Latest News


The increasingly severe impact of COVID-19 has been felt throughout the world, with countries, communities and businesses facing significant social and economic implications in the months and years to come. The effects of this crisis on China – the country, people and economy – is in the spotlight due to it being the first country affected by the pandemic, and the prevailing sentiment is that China is through the worst and is returning to normal.

But is China really back open for business for exporters?

What we are hearing?

New Zealand Trade and Enterprise

NZTE advise that due to the still rapidly evolving nature of the situation, it is crucial that exporters to China utilise the full range of advice open to them as they make decisions moving forward.  Proactive communication with export trading partners is key to getting clarity on how they are affected, and the consequential impacts to your business. This communication needs to extend the full length of your supply chain into China: suppliers, logistics providers, distributors, partners, customers and e-commerce platforms.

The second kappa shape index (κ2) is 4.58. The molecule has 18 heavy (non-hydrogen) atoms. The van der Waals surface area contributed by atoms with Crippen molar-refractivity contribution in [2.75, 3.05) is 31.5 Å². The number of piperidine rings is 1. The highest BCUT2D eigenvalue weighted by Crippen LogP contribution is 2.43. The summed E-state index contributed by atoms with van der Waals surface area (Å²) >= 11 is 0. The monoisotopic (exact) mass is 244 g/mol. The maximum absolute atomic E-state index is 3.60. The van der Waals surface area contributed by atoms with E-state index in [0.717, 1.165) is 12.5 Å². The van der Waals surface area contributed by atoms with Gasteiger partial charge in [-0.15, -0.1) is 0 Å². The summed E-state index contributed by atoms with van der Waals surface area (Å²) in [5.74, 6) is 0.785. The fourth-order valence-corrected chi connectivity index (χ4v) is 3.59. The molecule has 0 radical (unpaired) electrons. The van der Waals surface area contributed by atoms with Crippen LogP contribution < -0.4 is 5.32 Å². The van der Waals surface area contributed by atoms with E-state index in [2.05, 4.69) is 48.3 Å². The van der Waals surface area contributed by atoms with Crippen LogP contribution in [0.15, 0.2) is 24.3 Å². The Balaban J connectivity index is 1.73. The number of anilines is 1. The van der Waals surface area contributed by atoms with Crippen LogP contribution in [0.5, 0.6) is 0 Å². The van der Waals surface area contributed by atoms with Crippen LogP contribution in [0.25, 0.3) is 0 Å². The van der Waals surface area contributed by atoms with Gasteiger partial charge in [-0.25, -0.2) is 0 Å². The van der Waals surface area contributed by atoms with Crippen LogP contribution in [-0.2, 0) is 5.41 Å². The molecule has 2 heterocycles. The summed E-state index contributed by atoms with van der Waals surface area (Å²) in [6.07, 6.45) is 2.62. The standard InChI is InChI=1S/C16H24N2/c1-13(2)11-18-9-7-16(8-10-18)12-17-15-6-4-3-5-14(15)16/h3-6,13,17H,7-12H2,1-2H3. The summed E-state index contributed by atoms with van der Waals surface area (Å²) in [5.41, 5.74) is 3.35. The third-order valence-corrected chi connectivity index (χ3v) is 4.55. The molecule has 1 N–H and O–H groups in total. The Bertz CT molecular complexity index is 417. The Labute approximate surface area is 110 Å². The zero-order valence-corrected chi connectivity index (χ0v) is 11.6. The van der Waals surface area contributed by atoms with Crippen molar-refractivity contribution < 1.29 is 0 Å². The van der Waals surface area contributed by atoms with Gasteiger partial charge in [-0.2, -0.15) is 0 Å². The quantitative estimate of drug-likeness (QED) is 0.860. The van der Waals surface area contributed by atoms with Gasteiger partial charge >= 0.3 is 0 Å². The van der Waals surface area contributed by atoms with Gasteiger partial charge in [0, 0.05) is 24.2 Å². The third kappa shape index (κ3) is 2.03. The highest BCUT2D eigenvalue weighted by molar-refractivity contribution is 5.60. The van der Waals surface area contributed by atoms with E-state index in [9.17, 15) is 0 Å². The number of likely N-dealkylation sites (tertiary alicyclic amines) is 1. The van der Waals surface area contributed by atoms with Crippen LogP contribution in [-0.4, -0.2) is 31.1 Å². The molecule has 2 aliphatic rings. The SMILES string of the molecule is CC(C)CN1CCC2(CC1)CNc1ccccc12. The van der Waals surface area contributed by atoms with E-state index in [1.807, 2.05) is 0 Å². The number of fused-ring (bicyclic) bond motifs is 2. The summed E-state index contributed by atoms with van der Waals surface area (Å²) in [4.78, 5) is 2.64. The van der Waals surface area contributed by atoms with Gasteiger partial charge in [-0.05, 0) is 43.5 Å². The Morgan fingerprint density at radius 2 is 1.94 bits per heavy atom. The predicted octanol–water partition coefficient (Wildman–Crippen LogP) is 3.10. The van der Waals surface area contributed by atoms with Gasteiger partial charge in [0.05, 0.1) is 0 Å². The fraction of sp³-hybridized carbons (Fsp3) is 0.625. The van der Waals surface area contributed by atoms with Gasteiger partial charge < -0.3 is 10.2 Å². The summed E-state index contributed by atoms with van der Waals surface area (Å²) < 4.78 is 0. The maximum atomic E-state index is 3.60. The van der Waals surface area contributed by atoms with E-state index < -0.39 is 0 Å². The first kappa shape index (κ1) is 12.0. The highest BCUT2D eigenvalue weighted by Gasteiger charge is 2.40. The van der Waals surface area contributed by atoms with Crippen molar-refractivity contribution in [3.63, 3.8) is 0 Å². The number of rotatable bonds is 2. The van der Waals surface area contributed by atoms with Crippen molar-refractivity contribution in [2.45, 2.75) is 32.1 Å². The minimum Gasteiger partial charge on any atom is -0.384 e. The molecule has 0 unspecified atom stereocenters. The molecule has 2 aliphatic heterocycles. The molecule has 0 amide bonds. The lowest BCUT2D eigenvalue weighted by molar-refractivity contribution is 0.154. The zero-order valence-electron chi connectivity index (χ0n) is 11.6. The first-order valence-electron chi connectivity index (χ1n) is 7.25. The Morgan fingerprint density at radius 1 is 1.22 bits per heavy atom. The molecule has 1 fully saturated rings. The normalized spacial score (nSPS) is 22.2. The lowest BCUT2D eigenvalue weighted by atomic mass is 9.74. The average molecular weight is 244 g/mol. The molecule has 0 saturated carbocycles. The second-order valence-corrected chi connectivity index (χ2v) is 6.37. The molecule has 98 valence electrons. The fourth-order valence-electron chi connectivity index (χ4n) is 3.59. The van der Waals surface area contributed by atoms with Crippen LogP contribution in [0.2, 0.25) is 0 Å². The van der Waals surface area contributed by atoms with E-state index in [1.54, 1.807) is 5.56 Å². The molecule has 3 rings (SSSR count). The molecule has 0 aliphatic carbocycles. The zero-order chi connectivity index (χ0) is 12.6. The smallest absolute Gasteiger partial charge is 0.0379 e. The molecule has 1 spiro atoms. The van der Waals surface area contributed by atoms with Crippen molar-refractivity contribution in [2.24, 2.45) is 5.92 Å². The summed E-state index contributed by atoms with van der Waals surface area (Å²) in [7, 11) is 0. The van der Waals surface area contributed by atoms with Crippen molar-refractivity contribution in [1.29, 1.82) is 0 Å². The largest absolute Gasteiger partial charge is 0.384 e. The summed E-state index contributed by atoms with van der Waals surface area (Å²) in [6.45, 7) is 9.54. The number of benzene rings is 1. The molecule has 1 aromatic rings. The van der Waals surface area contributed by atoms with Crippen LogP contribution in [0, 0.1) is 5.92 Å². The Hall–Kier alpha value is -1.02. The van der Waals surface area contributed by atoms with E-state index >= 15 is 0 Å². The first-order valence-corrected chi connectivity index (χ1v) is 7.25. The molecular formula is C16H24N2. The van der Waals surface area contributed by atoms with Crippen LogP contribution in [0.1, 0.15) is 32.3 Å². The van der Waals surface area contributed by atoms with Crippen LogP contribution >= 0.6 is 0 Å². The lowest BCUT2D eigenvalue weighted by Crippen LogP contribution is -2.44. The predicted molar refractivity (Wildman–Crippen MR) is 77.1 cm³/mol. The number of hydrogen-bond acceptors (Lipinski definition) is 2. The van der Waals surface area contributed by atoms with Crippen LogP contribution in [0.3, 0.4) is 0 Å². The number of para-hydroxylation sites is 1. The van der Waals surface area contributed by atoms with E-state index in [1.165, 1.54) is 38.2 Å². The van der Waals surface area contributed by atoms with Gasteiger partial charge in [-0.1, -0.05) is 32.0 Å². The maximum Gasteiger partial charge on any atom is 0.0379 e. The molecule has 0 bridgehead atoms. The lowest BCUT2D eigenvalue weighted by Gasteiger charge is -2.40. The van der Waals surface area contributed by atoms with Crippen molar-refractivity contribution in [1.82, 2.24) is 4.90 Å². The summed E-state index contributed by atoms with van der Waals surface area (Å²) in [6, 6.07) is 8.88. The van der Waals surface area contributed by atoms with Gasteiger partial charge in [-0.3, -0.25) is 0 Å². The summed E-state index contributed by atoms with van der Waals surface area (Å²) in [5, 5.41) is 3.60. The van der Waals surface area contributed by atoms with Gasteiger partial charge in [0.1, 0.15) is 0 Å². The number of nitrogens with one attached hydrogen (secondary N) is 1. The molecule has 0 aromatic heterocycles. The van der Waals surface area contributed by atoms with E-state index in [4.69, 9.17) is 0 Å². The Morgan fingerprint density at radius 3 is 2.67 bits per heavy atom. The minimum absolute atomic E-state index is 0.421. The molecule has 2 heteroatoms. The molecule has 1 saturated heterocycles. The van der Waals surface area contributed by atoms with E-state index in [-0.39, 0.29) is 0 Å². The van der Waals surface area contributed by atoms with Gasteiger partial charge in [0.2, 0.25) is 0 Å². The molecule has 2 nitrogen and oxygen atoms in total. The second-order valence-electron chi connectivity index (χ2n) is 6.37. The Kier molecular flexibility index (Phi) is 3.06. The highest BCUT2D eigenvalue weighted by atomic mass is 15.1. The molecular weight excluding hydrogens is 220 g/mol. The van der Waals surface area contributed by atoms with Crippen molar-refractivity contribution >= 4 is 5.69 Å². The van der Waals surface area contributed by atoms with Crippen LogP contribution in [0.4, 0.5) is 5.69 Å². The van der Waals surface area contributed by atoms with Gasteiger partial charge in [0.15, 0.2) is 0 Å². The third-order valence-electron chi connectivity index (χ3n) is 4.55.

NZTE have also established a China-specific advisory service that is available to any exporters who are encountering issues in China.

World Economic Forum

“China has done an incredible job at slowing the spread of the virus,” David Aikman, Chief Representative Officer, World Economic Forum, China. “I’m impressed to see the delicate balancing act the Chinese government is doing between getting the economy growing again and protecting public health”.